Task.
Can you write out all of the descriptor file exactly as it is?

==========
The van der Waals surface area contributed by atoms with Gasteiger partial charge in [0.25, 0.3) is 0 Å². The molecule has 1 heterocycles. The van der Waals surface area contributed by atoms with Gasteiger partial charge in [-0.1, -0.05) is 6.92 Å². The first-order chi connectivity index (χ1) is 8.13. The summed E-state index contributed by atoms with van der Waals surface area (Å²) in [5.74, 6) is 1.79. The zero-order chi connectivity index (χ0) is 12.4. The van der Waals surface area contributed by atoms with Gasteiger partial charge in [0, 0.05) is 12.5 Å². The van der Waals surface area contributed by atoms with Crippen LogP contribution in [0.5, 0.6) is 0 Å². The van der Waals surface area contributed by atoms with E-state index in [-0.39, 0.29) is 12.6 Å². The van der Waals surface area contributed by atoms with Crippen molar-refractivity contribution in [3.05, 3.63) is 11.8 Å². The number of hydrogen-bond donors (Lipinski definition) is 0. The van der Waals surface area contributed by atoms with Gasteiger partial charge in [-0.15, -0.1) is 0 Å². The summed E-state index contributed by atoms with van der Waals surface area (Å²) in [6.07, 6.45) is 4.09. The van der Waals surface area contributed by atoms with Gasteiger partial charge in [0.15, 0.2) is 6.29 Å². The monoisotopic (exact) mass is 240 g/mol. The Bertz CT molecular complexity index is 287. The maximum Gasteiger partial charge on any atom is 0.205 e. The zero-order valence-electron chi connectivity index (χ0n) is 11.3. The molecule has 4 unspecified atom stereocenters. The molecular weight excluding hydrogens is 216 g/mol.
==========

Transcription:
The van der Waals surface area contributed by atoms with Gasteiger partial charge in [0.25, 0.3) is 0 Å². The molecule has 1 heterocycles. The van der Waals surface area contributed by atoms with Gasteiger partial charge in [-0.1, -0.05) is 6.92 Å². The first-order chi connectivity index (χ1) is 8.13. The summed E-state index contributed by atoms with van der Waals surface area (Å²) in [5.74, 6) is 1.79. The zero-order chi connectivity index (χ0) is 12.4. The van der Waals surface area contributed by atoms with Gasteiger partial charge in [0, 0.05) is 12.5 Å². The van der Waals surface area contributed by atoms with Crippen LogP contribution in [0.5, 0.6) is 0 Å². The van der Waals surface area contributed by atoms with E-state index in [-0.39, 0.29) is 12.6 Å². The van der Waals surface area contributed by atoms with Crippen molar-refractivity contribution in [3.05, 3.63) is 11.8 Å². The number of hydrogen-bond donors (Lipinski definition) is 0. The van der Waals surface area contributed by atoms with Gasteiger partial charge in [-0.15, -0.1) is 0 Å². The summed E-state index contributed by atoms with van der Waals surface area (Å²) in [6.07, 6.45) is 4.09. The van der Waals surface area contributed by atoms with Gasteiger partial charge in [0.15, 0.2) is 6.29 Å². The monoisotopic (exact) mass is 240 g/mol. The Bertz CT molecular complexity index is 287. The maximum Gasteiger partial charge on any atom is 0.205 e. The zero-order valence-electron chi connectivity index (χ0n) is 11.3. The molecule has 4 unspecified atom stereocenters. The molecular weight excluding hydrogens is 216 g/mol.